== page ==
Millions of older Americans cannot afford a healthy and active lifestyle on Social Security or pension benefits alone. Around 75 percent of seniors depend entirely, or almost entirely, on Social Security for their monthly income. The median income of men 65 and over was $27,612 in 2012 and only $16,040 for women. More than 9 percent of senior Americans were food insecure in 2012. This page highlights federal nutrition program helping seniors.
Summer Meal Partners: What Legislators Can Do to Feed Hungry Kids, July 2019
The Summer Food Service Program (SFSP) provides meals for low income children when they are out of school.
Proposed Rule for Able-Bodied Adults Without Dependents, April 17, 2019
In February 2019, the Department of Agriculture (USDA) proposed a new rule looking at changes in requirements for certain able-bodied adults without dependents (ABAWDs) under the Supplemental Nutrition Assistance Program (SNAP). Under current rules, state SNAP agencies can request USDA to temporarily waive the three-month time limit on non-working adults in areas that have an unemployment rate of over 10 percent or a “lack of sufficient jobs.” Several changes in the proposed rule would reduce the number of waived areas for these adults.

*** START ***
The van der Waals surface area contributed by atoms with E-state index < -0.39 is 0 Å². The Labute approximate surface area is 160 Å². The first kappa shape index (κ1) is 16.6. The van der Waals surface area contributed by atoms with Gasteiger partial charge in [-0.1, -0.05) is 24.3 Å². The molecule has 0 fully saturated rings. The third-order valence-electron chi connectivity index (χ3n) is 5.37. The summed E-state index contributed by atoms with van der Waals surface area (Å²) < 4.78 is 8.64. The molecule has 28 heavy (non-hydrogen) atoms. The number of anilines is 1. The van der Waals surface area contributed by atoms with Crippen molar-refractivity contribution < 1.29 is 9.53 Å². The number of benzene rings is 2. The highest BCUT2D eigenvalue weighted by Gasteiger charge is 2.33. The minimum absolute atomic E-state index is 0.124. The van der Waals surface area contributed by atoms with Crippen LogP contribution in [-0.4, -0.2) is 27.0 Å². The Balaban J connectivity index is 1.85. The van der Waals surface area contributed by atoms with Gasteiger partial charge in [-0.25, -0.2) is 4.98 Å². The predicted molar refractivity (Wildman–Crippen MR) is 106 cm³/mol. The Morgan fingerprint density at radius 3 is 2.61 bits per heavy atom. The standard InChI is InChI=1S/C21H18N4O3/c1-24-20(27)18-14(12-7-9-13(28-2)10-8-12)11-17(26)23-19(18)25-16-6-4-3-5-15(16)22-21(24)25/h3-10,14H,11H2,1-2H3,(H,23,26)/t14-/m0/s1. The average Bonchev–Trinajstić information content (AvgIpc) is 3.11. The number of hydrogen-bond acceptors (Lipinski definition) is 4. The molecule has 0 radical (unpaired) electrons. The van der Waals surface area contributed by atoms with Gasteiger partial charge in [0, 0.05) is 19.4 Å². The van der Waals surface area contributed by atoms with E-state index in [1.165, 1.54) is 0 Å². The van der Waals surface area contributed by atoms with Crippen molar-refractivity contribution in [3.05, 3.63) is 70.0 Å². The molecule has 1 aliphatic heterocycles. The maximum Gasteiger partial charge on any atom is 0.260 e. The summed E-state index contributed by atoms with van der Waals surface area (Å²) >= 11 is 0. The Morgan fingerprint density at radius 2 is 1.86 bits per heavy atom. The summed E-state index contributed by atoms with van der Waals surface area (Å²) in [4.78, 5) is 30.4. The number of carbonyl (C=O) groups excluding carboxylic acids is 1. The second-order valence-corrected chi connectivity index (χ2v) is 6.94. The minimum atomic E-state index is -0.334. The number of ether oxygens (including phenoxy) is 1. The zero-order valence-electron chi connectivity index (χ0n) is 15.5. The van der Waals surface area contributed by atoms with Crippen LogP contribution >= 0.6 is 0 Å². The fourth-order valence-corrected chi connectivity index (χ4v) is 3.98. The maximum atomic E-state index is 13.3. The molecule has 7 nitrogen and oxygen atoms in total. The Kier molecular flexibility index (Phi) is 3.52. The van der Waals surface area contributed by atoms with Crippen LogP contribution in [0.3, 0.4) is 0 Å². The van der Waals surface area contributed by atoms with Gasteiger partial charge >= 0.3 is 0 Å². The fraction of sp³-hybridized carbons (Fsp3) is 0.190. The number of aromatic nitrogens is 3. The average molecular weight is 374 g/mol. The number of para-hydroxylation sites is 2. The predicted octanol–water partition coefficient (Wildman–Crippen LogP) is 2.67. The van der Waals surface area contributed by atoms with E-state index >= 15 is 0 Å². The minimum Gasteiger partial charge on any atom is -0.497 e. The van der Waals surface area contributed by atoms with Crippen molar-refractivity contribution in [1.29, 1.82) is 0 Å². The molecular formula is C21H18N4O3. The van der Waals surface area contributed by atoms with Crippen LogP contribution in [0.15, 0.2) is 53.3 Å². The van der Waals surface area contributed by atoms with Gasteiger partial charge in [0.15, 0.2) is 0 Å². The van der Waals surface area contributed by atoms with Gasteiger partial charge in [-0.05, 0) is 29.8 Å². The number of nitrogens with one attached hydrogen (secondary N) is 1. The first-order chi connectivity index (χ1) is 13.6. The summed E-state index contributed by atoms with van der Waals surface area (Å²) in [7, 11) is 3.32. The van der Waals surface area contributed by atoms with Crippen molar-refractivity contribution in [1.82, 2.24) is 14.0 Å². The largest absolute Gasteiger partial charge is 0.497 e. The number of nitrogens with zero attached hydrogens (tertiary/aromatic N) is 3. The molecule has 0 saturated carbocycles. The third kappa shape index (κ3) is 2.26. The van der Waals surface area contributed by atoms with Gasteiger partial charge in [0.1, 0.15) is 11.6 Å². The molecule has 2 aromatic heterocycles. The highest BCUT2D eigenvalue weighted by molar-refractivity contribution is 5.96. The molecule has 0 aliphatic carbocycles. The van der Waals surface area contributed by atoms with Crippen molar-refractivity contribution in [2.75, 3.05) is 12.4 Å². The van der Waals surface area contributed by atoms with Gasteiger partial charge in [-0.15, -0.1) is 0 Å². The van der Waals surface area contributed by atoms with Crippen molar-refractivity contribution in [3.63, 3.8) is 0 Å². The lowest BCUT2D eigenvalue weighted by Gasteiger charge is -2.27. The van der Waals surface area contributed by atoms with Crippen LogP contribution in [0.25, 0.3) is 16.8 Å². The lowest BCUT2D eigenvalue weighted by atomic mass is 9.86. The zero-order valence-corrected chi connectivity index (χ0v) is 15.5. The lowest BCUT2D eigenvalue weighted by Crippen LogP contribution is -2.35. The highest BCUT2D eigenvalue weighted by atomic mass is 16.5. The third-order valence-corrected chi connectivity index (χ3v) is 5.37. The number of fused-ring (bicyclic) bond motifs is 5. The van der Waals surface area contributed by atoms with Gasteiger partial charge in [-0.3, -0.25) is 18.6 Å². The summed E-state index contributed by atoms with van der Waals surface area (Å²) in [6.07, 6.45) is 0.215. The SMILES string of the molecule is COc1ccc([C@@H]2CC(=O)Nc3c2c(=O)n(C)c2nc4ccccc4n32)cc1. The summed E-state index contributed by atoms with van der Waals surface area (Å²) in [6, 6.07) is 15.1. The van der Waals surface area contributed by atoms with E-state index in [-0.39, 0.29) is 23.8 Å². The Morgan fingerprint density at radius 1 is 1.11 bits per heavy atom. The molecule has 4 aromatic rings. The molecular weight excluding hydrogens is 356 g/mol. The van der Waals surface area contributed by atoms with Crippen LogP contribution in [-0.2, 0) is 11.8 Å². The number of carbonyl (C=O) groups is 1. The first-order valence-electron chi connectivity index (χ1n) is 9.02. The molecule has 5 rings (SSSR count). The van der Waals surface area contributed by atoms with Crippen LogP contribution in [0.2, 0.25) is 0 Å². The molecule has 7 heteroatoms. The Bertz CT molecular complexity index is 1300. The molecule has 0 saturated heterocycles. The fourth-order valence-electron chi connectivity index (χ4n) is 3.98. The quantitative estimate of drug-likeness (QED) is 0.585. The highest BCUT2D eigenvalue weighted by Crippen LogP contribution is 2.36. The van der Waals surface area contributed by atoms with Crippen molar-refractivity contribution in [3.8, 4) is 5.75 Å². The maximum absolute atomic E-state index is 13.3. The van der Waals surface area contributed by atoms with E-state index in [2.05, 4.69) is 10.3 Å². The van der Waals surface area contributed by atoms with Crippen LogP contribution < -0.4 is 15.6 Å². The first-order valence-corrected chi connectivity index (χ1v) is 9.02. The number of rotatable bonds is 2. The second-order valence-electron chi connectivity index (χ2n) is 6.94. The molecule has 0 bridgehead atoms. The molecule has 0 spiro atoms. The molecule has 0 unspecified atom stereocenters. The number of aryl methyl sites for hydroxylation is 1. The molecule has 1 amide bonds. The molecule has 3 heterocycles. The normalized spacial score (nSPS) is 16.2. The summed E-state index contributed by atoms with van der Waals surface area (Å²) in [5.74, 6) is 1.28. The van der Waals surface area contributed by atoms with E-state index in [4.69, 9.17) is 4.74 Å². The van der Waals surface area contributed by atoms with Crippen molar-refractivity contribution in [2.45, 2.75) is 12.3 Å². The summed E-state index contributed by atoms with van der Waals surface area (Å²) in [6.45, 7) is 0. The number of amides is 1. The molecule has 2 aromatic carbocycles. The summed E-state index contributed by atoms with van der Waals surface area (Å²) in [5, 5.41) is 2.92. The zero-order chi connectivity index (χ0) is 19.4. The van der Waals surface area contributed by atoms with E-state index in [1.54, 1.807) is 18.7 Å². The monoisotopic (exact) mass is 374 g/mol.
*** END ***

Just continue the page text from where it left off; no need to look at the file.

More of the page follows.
Legislator Stories: Addressing Hunger in the States, July 25, 2018
NCSL’s bipartisan Hunger Partnership brings together state legislators, corporate, and nonprofit partners to address hunger in the states. Below are excerpts from short interviews with Hunger Partnership state legislators about innovative hunger solutions and lessons learned in their states. Follow the links to listen to the full interviews.
WIC as a Public Health Intervention
The Special Supplemental Nutrition Program for Women, Infants and Children (WIC) provides nutrition education, healthy food, breastfeeding support and healthcare referrals for income-eligible women. This includes women who are pregnant or postpartum, as well as infants, and children up to age 5. WIC is a short-term resource designed to influence lifetime health outcomes.
SNAP Work Requirements Fact Sheet, May 16, 2018